United States District Court, E.D. Texas
DARIN BORNE, Individually and on Behalf of All Others Similarly Situated, Plaintiffs,
AAY SECURITY LLC, Defendant.
MEMORANDUM AND ORDER
A. CRONE, UNITED STATES DISTRICT JUDGE
before the court is Defendant AAY Security LLC's
(“AAY”) Motion for Summary Judgement
[sic] (#64), wherein AAY requests that the court
grant summary judgment as to all of the claims brought by
Plaintiff Darin Borne (“Borne”), individually and
on behalf of all others similarly situated, under the Fair
Labor Standards Act (“FLSA”), 29 U.S.C.
§§ 201-219. Having considered the motion, the
submissions of the parties, the pleadings, and the applicable
law, the court is of the opinion that the motion should be
granted in part and denied in part.
a company that provides trained professional security
officers to maritime, petrochemical, and refinery facilities
in the United States. Borne alleges that AAY required
employees (the “Training Class”) to attend
pre-shift training meetings and to take periodic drug tests
between August 7, 2016, and February 5, 2017. Borne also
contends that, between August 28, 2017, and September 1,
2017, after Hurricane Harvey, AAY required employees (the
“Hurricane Class”) to remain on-site, even when
they were off duty, while AAY provided around-the-clock
security at Cheniere Energy, Inc.'s Sabine Pass Liquid
Natural Gas facility in Cameron, Louisiana (the
“Cheniere Site”). Borne maintains that members of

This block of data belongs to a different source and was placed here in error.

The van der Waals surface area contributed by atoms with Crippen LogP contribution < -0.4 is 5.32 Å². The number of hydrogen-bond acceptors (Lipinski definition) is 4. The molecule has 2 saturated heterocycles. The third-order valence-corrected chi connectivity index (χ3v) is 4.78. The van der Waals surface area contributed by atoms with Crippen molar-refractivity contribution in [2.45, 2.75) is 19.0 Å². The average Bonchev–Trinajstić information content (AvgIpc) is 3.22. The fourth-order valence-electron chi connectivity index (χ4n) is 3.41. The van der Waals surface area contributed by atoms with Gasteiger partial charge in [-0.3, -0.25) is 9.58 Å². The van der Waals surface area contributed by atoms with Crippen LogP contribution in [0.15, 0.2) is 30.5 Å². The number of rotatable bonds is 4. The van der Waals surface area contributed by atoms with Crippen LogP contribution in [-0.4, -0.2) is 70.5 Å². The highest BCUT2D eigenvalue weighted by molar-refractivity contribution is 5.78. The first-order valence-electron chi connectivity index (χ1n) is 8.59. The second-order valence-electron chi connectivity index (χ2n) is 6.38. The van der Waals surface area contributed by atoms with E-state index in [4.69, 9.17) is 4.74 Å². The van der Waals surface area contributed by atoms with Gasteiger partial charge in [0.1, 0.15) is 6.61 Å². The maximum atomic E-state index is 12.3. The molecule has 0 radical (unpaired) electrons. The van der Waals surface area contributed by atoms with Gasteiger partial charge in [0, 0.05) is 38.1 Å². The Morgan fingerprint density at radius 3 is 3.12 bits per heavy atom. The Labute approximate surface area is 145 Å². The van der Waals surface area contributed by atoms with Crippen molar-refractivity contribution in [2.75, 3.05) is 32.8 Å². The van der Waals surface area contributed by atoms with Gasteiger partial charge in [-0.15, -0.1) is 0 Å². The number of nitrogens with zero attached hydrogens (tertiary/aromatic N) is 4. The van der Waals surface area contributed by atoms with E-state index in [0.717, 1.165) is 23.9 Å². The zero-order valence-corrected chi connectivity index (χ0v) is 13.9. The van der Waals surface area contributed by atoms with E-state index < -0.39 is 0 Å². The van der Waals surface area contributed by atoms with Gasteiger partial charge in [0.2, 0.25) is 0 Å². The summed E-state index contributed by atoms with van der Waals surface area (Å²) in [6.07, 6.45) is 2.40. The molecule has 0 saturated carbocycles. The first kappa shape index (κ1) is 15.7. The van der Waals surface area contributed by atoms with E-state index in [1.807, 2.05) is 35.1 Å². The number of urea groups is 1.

the Training Class and the Hurricane Class (collectively,
“Plaintiffs”) were entitled to overtime pay for
time in excess of 40 hours per week when they were
purportedly working for AAY. In his Third Amended Complaint,
Borne defines these two classes as follows:
(1) All of [AAY]'s current and former security officers
found to be owed overtime liquidated damages by the Wage and
Hour Division of the United States Department of Labor
[(“DOL”)] in its investigation identified as Case
ID No. 1813611.
(2) All of [AAY]'s current and former security officers
who worked more than forty (40) hours during the week of
Monday, August 28, 2017[, ] and who were not paid one and
one-half times their regular rate of pay for their overtime
hours worked in that week.
also asserts that AAY terminated his employment in
retaliation for complaining about not receiving overtime pay.
AAY maintains that Borne was terminated for abandoning his
post. During the pendency of this case, the court granted
Borne's request for conditional certification and later
denied AAY's request to decertify the Training Class and
the Hurricane Class. There are currently twelve plaintiffs
who have opted into the Training Class and eight plaintiffs
who have opted into the Hurricane Class.
motion pending before the court, AAY argues that summary
judgment should be granted because: (1) AAY's affirmative
defense of good faith precludes the Training Class from
recovering liquidated damages; (2) the Hurricane Class cannot
establish their damages or, alternatively, the Hurricane
Class employees were waiting to be engaged during their time
off duty; and (3) Borne's termination for abandoning his
post was not retaliatory.
Summary Judgment Standard
56(a) of the Federal Rules of Civil Procedure provides that
summary judgment shall be granted “if the movant shows
that there is no genuine dispute as to any material fact and
the movant is entitled to judgment as a matter of law.”
Fed.R.Civ.P. 56(a); see Hefren v. McDermott, Inc.,
820 F.3d 767, 771 (5th Cir. 2016). The party seeking summary
judgment bears the initial burden of informing the court of
the basis for its motion and identifying those portions of
the pleadings, depositions, answers to interrogatories, and
admissions on file, together with the affidavits, if any,
which it believes demonstrate the absence of a genuine issue
of material fact. Celotex Corp. v. Catrett, 477 U.S.
317, 323 (1986); Mabry v. Lee Cty., 849 F.3d 232,
234 (5th Cir. 2017); Davis v. Fort Bend Cty., 765
F.3d 480, 484 (5th Cir. 2014), cert. denied, 135